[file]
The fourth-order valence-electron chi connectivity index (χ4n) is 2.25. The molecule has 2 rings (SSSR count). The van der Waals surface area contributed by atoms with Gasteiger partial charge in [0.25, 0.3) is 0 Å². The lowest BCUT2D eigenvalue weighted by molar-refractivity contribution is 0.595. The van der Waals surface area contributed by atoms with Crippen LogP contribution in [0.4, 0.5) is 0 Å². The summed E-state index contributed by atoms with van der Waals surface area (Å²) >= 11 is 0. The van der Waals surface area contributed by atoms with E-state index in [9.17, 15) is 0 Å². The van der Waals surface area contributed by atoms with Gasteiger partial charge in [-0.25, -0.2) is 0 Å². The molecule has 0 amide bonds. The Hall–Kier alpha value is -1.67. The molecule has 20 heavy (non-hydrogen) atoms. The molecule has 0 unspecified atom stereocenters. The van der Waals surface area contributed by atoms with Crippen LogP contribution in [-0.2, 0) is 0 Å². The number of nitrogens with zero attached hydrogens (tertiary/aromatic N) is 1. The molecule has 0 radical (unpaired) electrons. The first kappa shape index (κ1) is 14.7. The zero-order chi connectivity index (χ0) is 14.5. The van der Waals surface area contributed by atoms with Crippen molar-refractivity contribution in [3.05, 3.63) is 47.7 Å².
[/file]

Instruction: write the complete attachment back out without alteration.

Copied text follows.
The fourth-order valence-electron chi connectivity index (χ4n) is 2.25. The molecule has 2 rings (SSSR count). The van der Waals surface area contributed by atoms with Gasteiger partial charge in [0.25, 0.3) is 0 Å². The lowest BCUT2D eigenvalue weighted by molar-refractivity contribution is 0.595. The van der Waals surface area contributed by atoms with Crippen LogP contribution in [0.4, 0.5) is 0 Å². The summed E-state index contributed by atoms with van der Waals surface area (Å²) >= 11 is 0. The van der Waals surface area contributed by atoms with E-state index in [9.17, 15) is 0 Å². The van der Waals surface area contributed by atoms with Gasteiger partial charge in [-0.25, -0.2) is 0 Å². The molecule has 0 amide bonds. The Hall–Kier alpha value is -1.67. The molecule has 20 heavy (non-hydrogen) atoms. The molecule has 0 unspecified atom stereocenters. The van der Waals surface area contributed by atoms with Crippen LogP contribution in [-0.2, 0) is 0 Å². The number of nitrogens with zero attached hydrogens (tertiary/aromatic N) is 1. The molecule has 0 radical (unpaired) electrons. The first kappa shape index (κ1) is 14.7. The zero-order chi connectivity index (χ0) is 14.5. The van der Waals surface area contributed by atoms with Crippen molar-refractivity contribution in [3.05, 3.63) is 47.7 Å².